In "The Monkey's Paw," why does Mr. White faint when he learns the amount Maw and Meggins plan to give them as compensation?

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William Delaney eNotes educator| Certified Educator

Mr. White had possession of the monkey's paw but he didn't know what to wish for.

"I don't know what to wish for, and that's a fact," he said slowly. "It seems to me I've got all I want."

"If you only cleared the house, you'd be quite happy, wouldn't you?" said Herbert, with his hand on his shoulder. "Well, wish for two hundred pounds, then; that'll just do it."

The next morning after their son Herbert has gone off to work, a stranger appears and tells them he has come from Herbert's employers Maw and Meggins to give them the bad news that their son was killed in an accident at work. The company is giving them "a certain sum as compensation." When Mr. White brings himself to ask, "How much?"

"Two hundred pounds," was the answer.

Unconscious of his wife's shriek, the old man smiled faintly, put out his hands like a sightless man, and dropped, a senseless heap, to the floor.

Mr. White faints because he realizes that this is exactly the amount of money he wished for. He also remembers the warning he received from Sergeant-Major Morris that he should throw the paw back in the fire, and also that

"Morris said the things happened so naturally...that you might if you so wished attribute it to coincidence."

It could have been sheer coincidence that Herbert should have been killed at the factory the morning after the wish was made. After all, the family had stayed up later than usual because they had a visitor who was telling them interesting stories about India. And all three men were doing some drinking. If Herbert went to work after having drunk more and gotten less sleep than usual, he could have made some sort of mistake that got him caught in the machinery.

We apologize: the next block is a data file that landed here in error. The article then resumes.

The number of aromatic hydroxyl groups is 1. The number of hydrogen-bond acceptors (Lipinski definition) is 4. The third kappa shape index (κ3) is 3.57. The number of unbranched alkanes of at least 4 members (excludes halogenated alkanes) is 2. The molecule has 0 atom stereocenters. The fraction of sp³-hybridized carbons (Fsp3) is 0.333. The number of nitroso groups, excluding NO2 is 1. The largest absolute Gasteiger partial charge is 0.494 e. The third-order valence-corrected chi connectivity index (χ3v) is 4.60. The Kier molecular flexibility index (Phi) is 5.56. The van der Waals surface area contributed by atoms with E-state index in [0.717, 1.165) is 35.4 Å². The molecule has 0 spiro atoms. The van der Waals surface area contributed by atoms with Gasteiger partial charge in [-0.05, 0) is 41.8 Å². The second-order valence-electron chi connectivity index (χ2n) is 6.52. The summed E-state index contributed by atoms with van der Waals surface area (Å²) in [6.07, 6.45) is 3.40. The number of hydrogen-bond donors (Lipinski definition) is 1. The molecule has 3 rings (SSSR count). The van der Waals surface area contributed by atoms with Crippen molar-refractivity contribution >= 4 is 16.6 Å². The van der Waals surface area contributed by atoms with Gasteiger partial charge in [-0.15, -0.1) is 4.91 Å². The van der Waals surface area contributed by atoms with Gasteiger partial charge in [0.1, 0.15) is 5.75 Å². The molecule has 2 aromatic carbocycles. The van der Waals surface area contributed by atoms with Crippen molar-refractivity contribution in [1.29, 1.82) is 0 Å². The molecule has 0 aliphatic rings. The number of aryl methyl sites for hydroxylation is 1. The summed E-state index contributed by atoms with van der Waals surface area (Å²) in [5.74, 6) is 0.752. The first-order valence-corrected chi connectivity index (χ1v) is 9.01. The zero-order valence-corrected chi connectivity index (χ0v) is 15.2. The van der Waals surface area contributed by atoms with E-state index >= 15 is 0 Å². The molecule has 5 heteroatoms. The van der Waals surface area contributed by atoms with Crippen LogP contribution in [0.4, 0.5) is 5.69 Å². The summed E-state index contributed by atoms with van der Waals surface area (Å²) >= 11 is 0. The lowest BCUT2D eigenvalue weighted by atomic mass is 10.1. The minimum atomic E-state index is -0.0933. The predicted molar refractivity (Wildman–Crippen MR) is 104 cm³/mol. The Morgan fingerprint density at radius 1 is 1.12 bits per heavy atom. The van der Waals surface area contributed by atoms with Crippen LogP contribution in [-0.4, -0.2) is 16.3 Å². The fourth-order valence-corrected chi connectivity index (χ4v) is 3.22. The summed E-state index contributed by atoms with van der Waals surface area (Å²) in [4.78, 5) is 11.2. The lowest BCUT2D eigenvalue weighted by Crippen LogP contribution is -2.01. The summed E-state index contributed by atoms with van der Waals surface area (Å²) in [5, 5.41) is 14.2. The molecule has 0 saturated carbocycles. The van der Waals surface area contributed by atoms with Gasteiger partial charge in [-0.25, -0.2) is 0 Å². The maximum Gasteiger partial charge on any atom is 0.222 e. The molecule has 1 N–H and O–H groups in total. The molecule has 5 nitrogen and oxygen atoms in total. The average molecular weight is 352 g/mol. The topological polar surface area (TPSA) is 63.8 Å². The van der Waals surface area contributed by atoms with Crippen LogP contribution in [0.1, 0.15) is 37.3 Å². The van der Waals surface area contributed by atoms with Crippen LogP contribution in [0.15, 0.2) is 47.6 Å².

Throughout the story it is never certain whether the things that are happening are sheer coincidence or the result of the wishes Mr. White makes with the monkey's paw. His second wish is made at his wife's insistence.

He raised his hand. "I wish my son alive again."

Then when there is a knocking at their door in the middle of the night, both old people assume it must be their son. But Mr. White has had to identify the body and knows how horribly mangled it was.

He heard the creaking of the bolt as it came slowly back, and at the same moment he found the monkey's paw, and frantically breathed his third and last wish.

The reader will never know whther the person knocking at their door was really their son Herbert. When Mrs. White gets the door open, the road outside is quiet and deserted. It could have been some motorist wanting to use their phone.

Stories about three magical wishes are as old as history. Typically, the third wish is made to undo the bad result of the second wish. The moral of these stories seems to derive from Hindu scripture, which teaches that wanting things causes unhappiness. According to the Bhagavad-Gita:

He knows peace who has forgotten desire.

In one old story a couple is granted three wishes. The wife is hungry and thoughtlessly says she wishes she had a sausage. Her husband is furious at her having wasted one of their precious wishes. He says, "I wish you had that sausage on the end of your nose." And then he has to use their last wish to get rid of the sausage on his wife's nose.

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The Monkey's Paw

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